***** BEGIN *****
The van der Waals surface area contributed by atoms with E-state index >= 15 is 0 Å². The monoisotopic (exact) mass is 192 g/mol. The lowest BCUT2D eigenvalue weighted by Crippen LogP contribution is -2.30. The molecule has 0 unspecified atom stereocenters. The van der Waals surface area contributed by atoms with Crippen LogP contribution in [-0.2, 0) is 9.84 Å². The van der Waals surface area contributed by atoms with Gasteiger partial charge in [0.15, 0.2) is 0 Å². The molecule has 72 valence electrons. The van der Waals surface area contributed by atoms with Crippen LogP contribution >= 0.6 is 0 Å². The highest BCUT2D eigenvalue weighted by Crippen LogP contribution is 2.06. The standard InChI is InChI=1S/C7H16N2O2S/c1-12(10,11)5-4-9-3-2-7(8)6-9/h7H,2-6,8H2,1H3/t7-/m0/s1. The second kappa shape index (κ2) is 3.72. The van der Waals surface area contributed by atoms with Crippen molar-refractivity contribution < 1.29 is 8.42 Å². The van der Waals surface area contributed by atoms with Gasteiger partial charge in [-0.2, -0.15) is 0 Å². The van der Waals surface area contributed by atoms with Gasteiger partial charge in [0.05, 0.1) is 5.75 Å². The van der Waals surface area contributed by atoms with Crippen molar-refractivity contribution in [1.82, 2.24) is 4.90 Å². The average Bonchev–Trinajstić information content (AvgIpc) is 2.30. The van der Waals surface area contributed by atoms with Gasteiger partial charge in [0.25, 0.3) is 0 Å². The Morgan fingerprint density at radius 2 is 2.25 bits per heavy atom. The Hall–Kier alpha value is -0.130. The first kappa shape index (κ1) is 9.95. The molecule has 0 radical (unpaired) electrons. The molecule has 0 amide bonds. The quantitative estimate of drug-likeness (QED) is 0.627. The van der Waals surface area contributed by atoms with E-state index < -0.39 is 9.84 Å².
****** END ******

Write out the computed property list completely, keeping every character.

The van der Waals surface area contributed by atoms with E-state index >= 15 is 0 Å². The monoisotopic (exact) mass is 192 g/mol. The lowest BCUT2D eigenvalue weighted by Crippen LogP contribution is -2.30. The molecule has 0 unspecified atom stereocenters. The van der Waals surface area contributed by atoms with Crippen LogP contribution in [-0.2, 0) is 9.84 Å². The van der Waals surface area contributed by atoms with Gasteiger partial charge in [0.15, 0.2) is 0 Å². The molecule has 72 valence electrons. The van der Waals surface area contributed by atoms with Crippen LogP contribution >= 0.6 is 0 Å². The highest BCUT2D eigenvalue weighted by Crippen LogP contribution is 2.06. The standard InChI is InChI=1S/C7H16N2O2S/c1-12(10,11)5-4-9-3-2-7(8)6-9/h7H,2-6,8H2,1H3/t7-/m0/s1. The second kappa shape index (κ2) is 3.72. The van der Waals surface area contributed by atoms with Crippen molar-refractivity contribution < 1.29 is 8.42 Å². The van der Waals surface area contributed by atoms with Gasteiger partial charge in [-0.2, -0.15) is 0 Å². The van der Waals surface area contributed by atoms with Gasteiger partial charge in [0.05, 0.1) is 5.75 Å². The van der Waals surface area contributed by atoms with Crippen molar-refractivity contribution in [1.82, 2.24) is 4.90 Å². The average Bonchev–Trinajstić information content (AvgIpc) is 2.30. The van der Waals surface area contributed by atoms with Gasteiger partial charge in [0.25, 0.3) is 0 Å². The Morgan fingerprint density at radius 2 is 2.25 bits per heavy atom. The Hall–Kier alpha value is -0.130. The first kappa shape index (κ1) is 9.95. The molecule has 0 radical (unpaired) electrons. The molecule has 0 amide bonds. The quantitative estimate of drug-likeness (QED) is 0.627. The van der Waals surface area contributed by atoms with E-state index < -0.39 is 9.84 Å².